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“When the vacancy rate is low, landlords are able to be more selective with tenants, making it more difficult for tenants with children, with pets, or with accessibility needs, as well as those with low income,” the statement said. “Renters are faced with tough choices, and sometimes no choice at all.”

The statement did not address whether the province intends to make any changes to protect renters with pets. A subsequent statement from the ministry said the government wants to “strike the right balance” between the rights of tenants and landlords.

Earlier this month, the government announced a new task force to investigate the current state of rental housing across the province.

The CEO of LandlordBC, David Hutniak, argued landlords should be allowed to continue banning pets because they must be able to ensure all of their tenants enjoy comfortable, quiet living arrangements. He added that landlords and property owners are responsible for damage caused by pets, which can be costly.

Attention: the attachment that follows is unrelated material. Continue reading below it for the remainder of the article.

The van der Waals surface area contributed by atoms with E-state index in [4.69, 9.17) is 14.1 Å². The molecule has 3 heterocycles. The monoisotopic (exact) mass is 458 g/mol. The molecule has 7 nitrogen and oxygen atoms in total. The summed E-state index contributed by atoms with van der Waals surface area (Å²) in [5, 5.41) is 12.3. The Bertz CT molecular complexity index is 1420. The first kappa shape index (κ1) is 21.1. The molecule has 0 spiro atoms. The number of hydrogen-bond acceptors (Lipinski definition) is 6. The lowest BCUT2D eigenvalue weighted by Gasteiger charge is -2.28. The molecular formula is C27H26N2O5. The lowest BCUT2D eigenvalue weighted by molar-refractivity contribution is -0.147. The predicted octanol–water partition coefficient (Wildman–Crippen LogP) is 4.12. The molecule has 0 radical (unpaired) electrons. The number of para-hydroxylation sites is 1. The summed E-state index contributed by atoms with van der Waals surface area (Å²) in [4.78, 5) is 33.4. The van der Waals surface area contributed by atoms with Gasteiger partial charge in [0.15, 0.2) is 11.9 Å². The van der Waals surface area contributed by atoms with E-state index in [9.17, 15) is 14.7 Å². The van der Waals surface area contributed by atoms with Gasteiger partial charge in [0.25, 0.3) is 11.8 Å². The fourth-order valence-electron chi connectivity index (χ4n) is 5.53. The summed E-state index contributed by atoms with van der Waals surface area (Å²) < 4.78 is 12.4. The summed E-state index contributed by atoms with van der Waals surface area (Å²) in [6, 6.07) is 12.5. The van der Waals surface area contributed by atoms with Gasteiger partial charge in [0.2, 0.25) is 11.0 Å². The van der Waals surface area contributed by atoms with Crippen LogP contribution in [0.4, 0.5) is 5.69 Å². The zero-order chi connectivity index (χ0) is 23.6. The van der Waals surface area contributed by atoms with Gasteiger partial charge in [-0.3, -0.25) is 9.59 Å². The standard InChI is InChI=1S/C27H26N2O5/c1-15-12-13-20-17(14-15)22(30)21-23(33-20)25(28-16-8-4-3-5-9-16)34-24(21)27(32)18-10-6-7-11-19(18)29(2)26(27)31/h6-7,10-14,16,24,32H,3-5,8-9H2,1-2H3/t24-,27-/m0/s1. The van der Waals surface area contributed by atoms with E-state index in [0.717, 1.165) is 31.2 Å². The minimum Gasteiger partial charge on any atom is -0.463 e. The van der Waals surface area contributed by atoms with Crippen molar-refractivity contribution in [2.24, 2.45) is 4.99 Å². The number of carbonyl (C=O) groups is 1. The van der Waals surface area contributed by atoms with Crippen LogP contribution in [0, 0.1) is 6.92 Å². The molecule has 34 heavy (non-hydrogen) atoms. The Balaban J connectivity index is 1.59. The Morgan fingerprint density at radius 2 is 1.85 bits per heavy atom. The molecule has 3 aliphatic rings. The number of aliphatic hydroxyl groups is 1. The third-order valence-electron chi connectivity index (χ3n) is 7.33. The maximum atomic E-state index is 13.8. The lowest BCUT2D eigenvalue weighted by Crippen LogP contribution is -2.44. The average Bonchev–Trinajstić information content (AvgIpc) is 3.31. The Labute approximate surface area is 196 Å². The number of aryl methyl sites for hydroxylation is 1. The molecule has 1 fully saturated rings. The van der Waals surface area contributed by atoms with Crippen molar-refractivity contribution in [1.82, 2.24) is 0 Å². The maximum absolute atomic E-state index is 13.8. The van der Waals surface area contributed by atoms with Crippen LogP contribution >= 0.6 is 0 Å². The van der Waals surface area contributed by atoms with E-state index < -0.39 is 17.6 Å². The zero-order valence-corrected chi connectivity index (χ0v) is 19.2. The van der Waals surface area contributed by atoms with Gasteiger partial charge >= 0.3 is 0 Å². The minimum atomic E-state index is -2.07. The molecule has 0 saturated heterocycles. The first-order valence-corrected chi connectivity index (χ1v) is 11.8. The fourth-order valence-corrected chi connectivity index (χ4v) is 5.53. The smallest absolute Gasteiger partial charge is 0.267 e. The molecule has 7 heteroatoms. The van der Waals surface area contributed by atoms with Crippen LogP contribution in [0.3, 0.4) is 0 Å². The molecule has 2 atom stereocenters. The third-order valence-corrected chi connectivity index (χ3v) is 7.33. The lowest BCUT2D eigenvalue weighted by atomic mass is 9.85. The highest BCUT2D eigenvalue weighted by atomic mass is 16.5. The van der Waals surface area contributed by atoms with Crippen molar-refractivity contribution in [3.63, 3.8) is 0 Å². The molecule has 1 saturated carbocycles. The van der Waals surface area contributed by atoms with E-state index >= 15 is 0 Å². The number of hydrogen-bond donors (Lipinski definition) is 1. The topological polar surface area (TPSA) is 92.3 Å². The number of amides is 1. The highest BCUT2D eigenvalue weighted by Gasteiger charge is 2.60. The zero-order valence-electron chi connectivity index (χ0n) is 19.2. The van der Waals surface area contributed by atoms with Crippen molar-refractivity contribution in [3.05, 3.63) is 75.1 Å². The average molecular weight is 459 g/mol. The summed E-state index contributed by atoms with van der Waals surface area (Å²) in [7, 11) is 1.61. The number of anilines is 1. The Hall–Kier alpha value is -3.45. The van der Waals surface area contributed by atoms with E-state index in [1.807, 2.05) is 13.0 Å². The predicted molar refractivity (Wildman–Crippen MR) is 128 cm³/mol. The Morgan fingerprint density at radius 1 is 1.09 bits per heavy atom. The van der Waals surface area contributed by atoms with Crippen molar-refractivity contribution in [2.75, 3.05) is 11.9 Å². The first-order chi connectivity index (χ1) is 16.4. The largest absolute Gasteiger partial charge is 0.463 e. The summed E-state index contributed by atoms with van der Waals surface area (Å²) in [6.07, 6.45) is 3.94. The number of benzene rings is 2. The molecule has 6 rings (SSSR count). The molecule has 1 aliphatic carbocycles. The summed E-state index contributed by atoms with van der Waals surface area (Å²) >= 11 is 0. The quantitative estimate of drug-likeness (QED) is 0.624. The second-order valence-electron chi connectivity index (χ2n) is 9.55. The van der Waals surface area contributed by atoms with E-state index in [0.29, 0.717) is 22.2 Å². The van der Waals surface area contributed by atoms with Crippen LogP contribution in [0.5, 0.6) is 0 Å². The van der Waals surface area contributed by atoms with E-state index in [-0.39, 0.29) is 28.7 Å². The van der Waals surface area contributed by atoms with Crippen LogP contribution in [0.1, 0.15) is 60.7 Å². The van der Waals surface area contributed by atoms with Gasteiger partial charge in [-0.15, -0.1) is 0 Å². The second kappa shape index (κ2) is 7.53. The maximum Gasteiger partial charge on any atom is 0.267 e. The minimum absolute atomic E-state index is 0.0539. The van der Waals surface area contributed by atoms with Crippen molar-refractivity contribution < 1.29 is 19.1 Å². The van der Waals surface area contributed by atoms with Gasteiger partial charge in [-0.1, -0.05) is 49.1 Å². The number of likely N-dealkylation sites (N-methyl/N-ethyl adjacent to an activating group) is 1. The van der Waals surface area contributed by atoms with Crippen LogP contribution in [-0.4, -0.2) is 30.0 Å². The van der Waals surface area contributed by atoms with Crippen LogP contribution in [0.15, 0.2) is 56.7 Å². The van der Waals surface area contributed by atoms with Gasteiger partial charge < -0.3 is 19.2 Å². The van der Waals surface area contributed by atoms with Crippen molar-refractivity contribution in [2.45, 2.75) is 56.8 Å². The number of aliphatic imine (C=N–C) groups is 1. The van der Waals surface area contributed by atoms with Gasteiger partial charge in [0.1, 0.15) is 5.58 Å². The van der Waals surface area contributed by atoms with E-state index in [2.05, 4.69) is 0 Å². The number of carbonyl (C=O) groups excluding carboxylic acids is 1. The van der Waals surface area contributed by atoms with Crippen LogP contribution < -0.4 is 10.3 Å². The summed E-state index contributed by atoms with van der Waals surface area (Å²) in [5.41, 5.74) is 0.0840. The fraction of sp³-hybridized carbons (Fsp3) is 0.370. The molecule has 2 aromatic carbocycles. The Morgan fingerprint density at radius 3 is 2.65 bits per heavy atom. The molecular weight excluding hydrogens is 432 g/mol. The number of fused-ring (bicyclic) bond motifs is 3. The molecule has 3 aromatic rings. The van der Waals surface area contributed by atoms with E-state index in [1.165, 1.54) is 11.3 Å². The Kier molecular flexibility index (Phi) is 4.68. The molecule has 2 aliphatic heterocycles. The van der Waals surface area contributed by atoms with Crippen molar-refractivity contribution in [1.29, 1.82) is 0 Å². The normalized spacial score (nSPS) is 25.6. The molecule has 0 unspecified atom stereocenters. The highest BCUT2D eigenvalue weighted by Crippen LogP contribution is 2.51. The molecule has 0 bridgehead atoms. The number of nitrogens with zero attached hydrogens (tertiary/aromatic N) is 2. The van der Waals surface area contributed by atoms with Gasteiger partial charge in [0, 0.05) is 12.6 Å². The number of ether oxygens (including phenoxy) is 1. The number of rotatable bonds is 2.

Mr. Hutniak refuted the idea that the proportion of pet-friendly apartments is low.

“You have only to walk through the West End of Vancouver, where rental housing is the dominant form of housing, and you will see many, many, pets in the neighbourhood,” he said. “They are clearly housed somewhere.”

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Russ Godfrey, a former government employee who spent 16 years with the Residential Tenancy Branch and who now advocates for tenants’ rights, said he believes the stigma around pets is unfounded.